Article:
7 comments:

  1. Dudley the beagle12:01 PM EDT

    Oh, I dunno, Roxie. Maybe the references are heavy-handed only to literature professors. Nice Odyssey reference, though: "I saw Nobody. Nobody rescued me."

    Also, SPOILER ALERT
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    (it's really important to tell your loyal fans that, from the dog's perspective, it's a very different story--sort of a _Great Expectations_ kind of thing or perhaps Tepper's _Marianne, the Madam, and the Momentary Gods_, with the dog in the "Marianne" role rather than in its customary status as a Momentary God, or _Iphigeneia in Tauris_--something of that nature. But then, the movie apparently doesn't explore the dog's perspective.)

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  2. Goose counted "Nobody" as another Dickinson reference, as in, "I'm Nobody! Who are you?" She hears Dickinson everywhere, of course.

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  3. Okay Roxie, we switched to cable and Saturday was our first full day with HBO & Showtime. We all watched Weeds last nite and saw the drug dealer die/killed. Mom was - well - very disappointed as it was not the show she had seen and enjoyed - albeit only occasionally. Keeping my toes and paws crossed that this new season is better as we have HBO and Showtime for a year.

    I want to ask about this newest JF action flick. Is it better than the safe room or the airplane movies? Shameful to see such a great actress playing a modern day Joan Crawfordish over the hill type cast. Well, let's not go that far in the overboard campyness....but if she keeps on this track that may well be the next step!

    Sounds like she was trying to save her soul with those literary tags.

    Bussie Kissies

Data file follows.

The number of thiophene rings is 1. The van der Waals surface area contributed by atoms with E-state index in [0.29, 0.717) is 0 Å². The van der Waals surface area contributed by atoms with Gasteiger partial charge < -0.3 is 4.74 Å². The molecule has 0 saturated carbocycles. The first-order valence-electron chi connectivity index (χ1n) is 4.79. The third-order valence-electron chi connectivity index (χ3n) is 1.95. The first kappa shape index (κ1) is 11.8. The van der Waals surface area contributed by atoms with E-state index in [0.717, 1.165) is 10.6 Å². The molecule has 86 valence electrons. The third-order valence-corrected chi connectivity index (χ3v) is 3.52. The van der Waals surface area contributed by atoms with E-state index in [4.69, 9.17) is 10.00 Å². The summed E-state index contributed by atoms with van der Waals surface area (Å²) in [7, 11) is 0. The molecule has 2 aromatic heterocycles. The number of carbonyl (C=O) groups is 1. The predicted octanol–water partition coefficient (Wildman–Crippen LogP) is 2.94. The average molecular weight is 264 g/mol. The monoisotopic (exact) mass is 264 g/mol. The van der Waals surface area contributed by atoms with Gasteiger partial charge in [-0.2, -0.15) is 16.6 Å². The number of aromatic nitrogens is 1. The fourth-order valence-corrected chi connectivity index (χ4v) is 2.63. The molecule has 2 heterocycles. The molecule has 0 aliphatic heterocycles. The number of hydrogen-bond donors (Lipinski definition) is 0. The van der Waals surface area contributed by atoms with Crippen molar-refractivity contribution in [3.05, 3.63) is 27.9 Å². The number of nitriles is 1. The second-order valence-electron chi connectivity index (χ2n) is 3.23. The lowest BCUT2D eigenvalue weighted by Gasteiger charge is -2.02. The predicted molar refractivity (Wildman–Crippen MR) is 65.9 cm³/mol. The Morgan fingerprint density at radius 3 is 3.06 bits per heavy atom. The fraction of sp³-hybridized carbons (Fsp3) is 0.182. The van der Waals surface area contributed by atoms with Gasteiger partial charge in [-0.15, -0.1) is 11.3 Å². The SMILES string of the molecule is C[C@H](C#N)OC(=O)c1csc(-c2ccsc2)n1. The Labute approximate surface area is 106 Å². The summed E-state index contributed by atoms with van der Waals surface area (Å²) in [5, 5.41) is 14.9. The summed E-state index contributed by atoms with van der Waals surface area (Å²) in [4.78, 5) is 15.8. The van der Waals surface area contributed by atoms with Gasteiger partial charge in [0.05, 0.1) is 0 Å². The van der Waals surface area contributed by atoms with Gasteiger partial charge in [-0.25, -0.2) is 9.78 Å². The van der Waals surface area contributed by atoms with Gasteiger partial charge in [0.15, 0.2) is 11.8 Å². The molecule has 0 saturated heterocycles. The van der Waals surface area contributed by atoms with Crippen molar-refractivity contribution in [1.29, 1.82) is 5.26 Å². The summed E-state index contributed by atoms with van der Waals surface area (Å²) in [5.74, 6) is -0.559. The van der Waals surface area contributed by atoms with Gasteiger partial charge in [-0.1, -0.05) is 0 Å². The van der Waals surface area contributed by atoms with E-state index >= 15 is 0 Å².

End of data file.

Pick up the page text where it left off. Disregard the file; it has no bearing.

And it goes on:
Buster

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  4. Dudley the beagle10:47 PM EDT

    "Nobody"--I think the "Nobody rescued me" echoes the "Nobody is attacking me! Nobody is wounding me!" of Homer. He does kind of predate Dickinson by some, I'm pretty sure. It's in his famous epic about the dog Argus who waited for his master to come home for 20 years--I think it's called the "Argosy."

    I never quite forgave Penelope and Telemachus for not taking better care of that dog.

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  5. The Brave One is definitely better than Panic Room or Flight Plan, Buster, but the ending is a huge flaw. Tell your mom to hang in there with Weeds, though -- We think it's getting better.

    Dudley, you have an awesome grasp of literary history, I mean, for a beagle and everything. ;)

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  6. From flaneur to vigilante, Jodie’s glass closet doesn’t seem to have a spot on it. (Or perhaps this is just another way to knock the French? New York isn’t Paris after all, especially as the justification for all that extra-legal violence going on in Iraq.) In all seriousness, I finally saw it and I can’t stop talking about it! The redemption through black sacrifice (twice!), Bernard Goetz as avenging angel for sexual violence, the list goes on and on. Funniest for me, though, was coming back to this site to post, and finally realizing why the Candy Man makes me so unsettled! For I, the grim urbanist and former film person, think not of gleeful songs about rainbows, cakes, and joy, but of the 1969 film of other threats threatening the children of Hollywood on scary city streets....

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  7. P.S. Thanks for writing a series of posts that have inspired me more than anything else in a long, long while.